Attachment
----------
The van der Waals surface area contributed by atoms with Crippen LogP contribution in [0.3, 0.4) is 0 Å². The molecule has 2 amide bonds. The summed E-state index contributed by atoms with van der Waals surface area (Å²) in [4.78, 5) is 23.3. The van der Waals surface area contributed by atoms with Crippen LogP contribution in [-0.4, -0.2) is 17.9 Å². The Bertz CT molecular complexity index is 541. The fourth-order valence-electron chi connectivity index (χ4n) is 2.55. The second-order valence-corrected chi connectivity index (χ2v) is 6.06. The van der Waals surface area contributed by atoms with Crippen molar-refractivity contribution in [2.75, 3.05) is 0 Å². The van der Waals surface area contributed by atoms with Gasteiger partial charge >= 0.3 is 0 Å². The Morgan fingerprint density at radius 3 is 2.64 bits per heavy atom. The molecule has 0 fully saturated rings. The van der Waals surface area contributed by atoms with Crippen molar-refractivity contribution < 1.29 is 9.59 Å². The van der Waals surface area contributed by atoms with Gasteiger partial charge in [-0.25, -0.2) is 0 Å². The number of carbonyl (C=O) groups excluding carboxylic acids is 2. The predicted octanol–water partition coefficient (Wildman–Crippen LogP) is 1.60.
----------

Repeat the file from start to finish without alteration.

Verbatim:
The van der Waals surface area contributed by atoms with Crippen LogP contribution in [0.3, 0.4) is 0 Å². The molecule has 2 amide bonds. The summed E-state index contributed by atoms with van der Waals surface area (Å²) in [4.78, 5) is 23.3. The van der Waals surface area contributed by atoms with Crippen LogP contribution in [-0.4, -0.2) is 17.9 Å². The Bertz CT molecular complexity index is 541. The fourth-order valence-electron chi connectivity index (χ4n) is 2.55. The second-order valence-corrected chi connectivity index (χ2v) is 6.06. The van der Waals surface area contributed by atoms with Crippen molar-refractivity contribution in [2.75, 3.05) is 0 Å². The van der Waals surface area contributed by atoms with Gasteiger partial charge >= 0.3 is 0 Å². The Morgan fingerprint density at radius 3 is 2.64 bits per heavy atom. The molecule has 0 fully saturated rings. The van der Waals surface area contributed by atoms with Crippen molar-refractivity contribution < 1.29 is 9.59 Å². The van der Waals surface area contributed by atoms with Gasteiger partial charge in [-0.25, -0.2) is 0 Å². The number of carbonyl (C=O) groups excluding carboxylic acids is 2. The predicted octanol–water partition coefficient (Wildman–Crippen LogP) is 1.60.